• Slimstat Analytics plugin is vulnerable to a visitor XSS storing handout to attackers.
  • The developers released a fixing patch shortly after they were notified about the problem.
  • More than 100 thousand WordPress websites are affected by the flaw, so updating immediately is advised.

According to a report by Sucuri researcher Antony Garand, the “Slimstat” WordPress plugin is vulnerable to arbitrary JavaScript code injection in its access log functionality. XSS vulnerabilities, or “cross-site scripting” are security flaws that allow attackers to inject their own scripts into web pages, enabling them to bypass access controls that are in place. According to the researcher, Slimstat maintains a visible admin dashboard, where the access log is present, containing various details about the website visitors. The information that an attacker can gather through this includes the visitor’s IP address, operating system, browser, and installed plugins.

All Slimstat plugins below version 4.8.1, which is the one that fixes the flaw, are vulnerable. This problem affects over 100 thousand websites out there, where the analytics plugin is currently deployed. The Slimstat developers have managed to fix the problem and release the relevant patch only four days after the researcher notified them of the problem, so that says something about their notable professionalism. Using a WordPress plugin made from an irresponsible developer can easily lead to complete website takeover, so treating your customers with respect and responding to security flaws almost immediately is critical.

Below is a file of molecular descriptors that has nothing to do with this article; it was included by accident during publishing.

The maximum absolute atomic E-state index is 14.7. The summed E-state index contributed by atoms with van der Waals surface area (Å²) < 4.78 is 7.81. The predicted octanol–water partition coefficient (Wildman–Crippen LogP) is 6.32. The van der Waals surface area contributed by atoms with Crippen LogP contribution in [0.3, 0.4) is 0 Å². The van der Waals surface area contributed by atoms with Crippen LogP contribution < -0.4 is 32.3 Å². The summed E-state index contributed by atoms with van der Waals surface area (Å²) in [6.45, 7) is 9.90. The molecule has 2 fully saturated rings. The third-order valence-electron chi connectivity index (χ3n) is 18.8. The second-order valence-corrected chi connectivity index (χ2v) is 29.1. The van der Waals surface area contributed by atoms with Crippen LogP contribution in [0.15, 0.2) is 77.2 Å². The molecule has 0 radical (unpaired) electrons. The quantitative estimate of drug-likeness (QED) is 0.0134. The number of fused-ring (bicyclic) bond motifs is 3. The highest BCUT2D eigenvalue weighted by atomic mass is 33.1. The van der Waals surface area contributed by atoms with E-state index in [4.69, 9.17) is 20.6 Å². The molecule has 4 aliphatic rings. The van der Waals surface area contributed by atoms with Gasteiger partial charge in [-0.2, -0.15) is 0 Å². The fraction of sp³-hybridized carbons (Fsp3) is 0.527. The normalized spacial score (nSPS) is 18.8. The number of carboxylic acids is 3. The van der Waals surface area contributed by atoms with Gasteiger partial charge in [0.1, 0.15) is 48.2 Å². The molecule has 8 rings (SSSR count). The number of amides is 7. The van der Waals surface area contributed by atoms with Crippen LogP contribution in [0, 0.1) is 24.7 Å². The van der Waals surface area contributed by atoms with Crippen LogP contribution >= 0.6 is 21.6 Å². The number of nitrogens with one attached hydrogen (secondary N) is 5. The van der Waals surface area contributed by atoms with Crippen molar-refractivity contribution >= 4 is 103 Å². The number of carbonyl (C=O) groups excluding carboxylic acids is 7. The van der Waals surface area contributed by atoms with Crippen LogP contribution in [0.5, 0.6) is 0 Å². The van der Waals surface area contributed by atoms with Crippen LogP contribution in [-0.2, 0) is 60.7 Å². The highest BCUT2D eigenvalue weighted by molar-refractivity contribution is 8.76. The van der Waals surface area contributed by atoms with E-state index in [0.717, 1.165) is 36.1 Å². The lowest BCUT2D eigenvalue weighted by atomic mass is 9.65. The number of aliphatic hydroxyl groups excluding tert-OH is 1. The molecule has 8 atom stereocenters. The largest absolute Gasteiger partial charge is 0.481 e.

According to the details given in the report, the attacker could create an analytics request that is executed upon the next admin login on the website. The researcher has demonstrated that it’s possible for an attacker to get access to the stored XSS by triggering a “onerror” event that would be the result of an invalid image snippet injection. The fact that the attacker can have access to the access log entries makes the targeted next steps possible.

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image source: blog.sucuri.net
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image source: blog.sucuri.net

Unfortunately, Slimstat’s updates webpage was last updated with the 4.6.9 release, so it has stagnated, and we can’t get more details about what other fixes the latest version brought. However, if you are using Slimstat Analytics on your website, make sure that you update the plugin immediately to stop the storing of visitor XSS. By searching around, I have found that Slimstat was again troubled by XSS flaws back in 2015, which was also addressed quickly by the developers.

Are you using Slimstat on your website? How often do you update your WordPress plugins? Let us know in the comments down below, and help us reach to more people out there by sharing this post through our socials, on Facebook and Twitter.